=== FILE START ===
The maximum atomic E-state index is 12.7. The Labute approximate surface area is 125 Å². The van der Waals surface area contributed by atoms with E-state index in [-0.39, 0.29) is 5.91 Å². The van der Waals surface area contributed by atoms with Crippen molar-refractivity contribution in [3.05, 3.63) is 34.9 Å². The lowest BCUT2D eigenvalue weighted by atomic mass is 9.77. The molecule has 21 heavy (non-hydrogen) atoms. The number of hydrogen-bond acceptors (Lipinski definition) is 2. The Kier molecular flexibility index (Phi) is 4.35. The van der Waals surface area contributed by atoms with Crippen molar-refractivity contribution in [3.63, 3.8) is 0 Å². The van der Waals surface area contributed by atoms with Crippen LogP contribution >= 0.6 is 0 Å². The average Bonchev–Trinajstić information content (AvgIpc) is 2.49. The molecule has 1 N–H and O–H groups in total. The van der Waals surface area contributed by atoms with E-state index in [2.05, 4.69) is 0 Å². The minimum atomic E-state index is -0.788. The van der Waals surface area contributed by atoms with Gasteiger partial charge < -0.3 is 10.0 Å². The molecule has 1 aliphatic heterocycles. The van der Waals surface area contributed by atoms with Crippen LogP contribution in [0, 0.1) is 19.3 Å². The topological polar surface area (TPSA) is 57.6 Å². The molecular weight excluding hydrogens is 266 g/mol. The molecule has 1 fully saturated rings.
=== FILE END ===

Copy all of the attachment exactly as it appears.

The maximum atomic E-state index is 12.7. The Labute approximate surface area is 125 Å². The van der Waals surface area contributed by atoms with E-state index in [-0.39, 0.29) is 5.91 Å². The van der Waals surface area contributed by atoms with Crippen molar-refractivity contribution in [3.05, 3.63) is 34.9 Å². The lowest BCUT2D eigenvalue weighted by atomic mass is 9.77. The molecule has 21 heavy (non-hydrogen) atoms. The number of hydrogen-bond acceptors (Lipinski definition) is 2. The Kier molecular flexibility index (Phi) is 4.35. The van der Waals surface area contributed by atoms with Crippen molar-refractivity contribution in [3.63, 3.8) is 0 Å². The van der Waals surface area contributed by atoms with Crippen LogP contribution >= 0.6 is 0 Å². The average Bonchev–Trinajstić information content (AvgIpc) is 2.49. The molecule has 1 N–H and O–H groups in total. The van der Waals surface area contributed by atoms with E-state index in [2.05, 4.69) is 0 Å². The minimum atomic E-state index is -0.788. The van der Waals surface area contributed by atoms with Gasteiger partial charge < -0.3 is 10.0 Å². The molecule has 1 aliphatic heterocycles. The van der Waals surface area contributed by atoms with Crippen LogP contribution in [0, 0.1) is 19.3 Å². The topological polar surface area (TPSA) is 57.6 Å². The molecular weight excluding hydrogens is 266 g/mol. The molecule has 1 fully saturated rings.